Reduced Supply May Put a Floor Under Uranium Prices

Mar. 12, 2020

While uranium prices plummeted from a peak of $137/lb. during 2007 to around $20/lb. in November 2016, that alone is not enough to call a market bottom. However, a substantial reduction in supply appears to support the case that uranium prices have bottomed and may be poised to advance.

Supply Is Contracting
Supply continued to expand while prices were declining through 2016.

Primary Supply
Primary supply refers to uranium that is extracted directly from the ground.

Aggregate Supply Started Declining in 2017
However, since 2016, miner, in aggregate, have been cutting production. This has led to lower primary uranium supply as the above chart highlights.

These cuts began to reduce the overall supply of uranium when Cameco, a large Canadian uranium miner, closed two of its mines in Canada.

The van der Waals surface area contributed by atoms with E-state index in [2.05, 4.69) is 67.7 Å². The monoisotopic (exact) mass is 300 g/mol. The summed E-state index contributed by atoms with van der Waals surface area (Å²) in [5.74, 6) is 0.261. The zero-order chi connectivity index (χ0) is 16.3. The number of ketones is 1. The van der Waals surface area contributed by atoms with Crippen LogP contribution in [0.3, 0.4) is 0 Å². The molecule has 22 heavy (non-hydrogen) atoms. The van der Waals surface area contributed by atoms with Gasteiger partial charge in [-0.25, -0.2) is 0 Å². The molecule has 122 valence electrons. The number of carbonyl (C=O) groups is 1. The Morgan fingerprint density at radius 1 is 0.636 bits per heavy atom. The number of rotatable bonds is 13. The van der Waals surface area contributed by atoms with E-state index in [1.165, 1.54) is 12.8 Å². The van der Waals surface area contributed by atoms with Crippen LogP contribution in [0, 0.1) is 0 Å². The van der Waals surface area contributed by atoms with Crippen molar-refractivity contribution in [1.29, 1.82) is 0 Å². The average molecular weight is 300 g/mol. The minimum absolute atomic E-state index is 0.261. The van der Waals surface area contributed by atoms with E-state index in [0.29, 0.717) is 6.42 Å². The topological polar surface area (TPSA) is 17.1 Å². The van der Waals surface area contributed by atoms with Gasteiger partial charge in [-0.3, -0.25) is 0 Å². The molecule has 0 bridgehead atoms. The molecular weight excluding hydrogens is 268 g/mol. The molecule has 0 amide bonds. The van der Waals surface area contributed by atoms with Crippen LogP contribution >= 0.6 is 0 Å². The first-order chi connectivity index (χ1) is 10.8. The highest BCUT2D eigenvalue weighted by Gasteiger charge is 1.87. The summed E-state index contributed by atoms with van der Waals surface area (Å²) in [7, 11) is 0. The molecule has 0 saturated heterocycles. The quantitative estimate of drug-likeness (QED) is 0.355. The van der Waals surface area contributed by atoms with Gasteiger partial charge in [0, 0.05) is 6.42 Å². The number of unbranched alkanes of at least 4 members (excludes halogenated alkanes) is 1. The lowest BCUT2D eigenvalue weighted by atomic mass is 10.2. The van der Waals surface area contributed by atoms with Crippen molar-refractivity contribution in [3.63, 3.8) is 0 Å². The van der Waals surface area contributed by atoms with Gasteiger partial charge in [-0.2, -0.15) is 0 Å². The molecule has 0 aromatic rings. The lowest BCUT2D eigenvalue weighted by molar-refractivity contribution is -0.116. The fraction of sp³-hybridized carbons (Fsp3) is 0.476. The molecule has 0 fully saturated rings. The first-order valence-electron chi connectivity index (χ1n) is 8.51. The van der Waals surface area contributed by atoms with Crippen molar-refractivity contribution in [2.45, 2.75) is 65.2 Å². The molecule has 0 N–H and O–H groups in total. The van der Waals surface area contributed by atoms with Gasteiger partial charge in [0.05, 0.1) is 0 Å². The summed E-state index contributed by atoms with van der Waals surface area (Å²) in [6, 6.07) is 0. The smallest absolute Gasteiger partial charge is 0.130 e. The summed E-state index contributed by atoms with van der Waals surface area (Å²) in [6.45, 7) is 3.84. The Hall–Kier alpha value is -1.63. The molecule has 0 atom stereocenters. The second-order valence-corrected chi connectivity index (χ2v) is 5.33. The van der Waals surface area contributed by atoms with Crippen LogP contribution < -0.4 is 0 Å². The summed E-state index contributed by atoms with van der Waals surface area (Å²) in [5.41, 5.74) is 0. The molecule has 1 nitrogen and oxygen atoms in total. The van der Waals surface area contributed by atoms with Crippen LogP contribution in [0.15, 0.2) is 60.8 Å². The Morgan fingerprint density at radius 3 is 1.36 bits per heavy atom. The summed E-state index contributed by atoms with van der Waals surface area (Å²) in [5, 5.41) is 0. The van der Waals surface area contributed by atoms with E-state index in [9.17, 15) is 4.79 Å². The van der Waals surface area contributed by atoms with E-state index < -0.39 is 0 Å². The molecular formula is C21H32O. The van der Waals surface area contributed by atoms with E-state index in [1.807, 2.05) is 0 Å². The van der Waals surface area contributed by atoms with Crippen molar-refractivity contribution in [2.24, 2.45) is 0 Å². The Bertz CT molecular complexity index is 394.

Further Spurred by Large Production Cuts at Kazatomprom
During December 2017, Kazatomprom, the largest uranium miner in the world, announced that it would reduce uranium production by 20% over three years beginning in January 2018. According to the Financial Times, the company’s cuts are equivalent to around 7.5% of total global supply.[1] The company has not disclosed any production plans past 2021. However, it noted that it “does not expect a return to full production until a sustained market recovery is evident and demand and supply conditions signal a need for more uranium.”[2]

Summary
A substantial decrease in supply underpins our case for calling November 2016 the bottom of the market for uranium prices. With reduced supply, additional demand for uranium has the potential to create a bull market for uranium.

The North Shore Global Uranium Mining ETF (URNM)
The North Shore Global Uranium Mining ETF (URNM) seeks to provide investment results that, before fees and expenses, correspond generally to the total return performance of the North Shore Global Uranium Mining Index (the index).

By seeking to replicate the index, URNM looks to provide investors with access to both miners and holders of uranium.


[1] Sanderson, Henry, Kazatomprom to Slash Uranium Output by 20%, Financial Times, 12/4/17
[2] Kazatomprom Prolongs Uranium Production Cuts, World Nuclear News, 8/20/19

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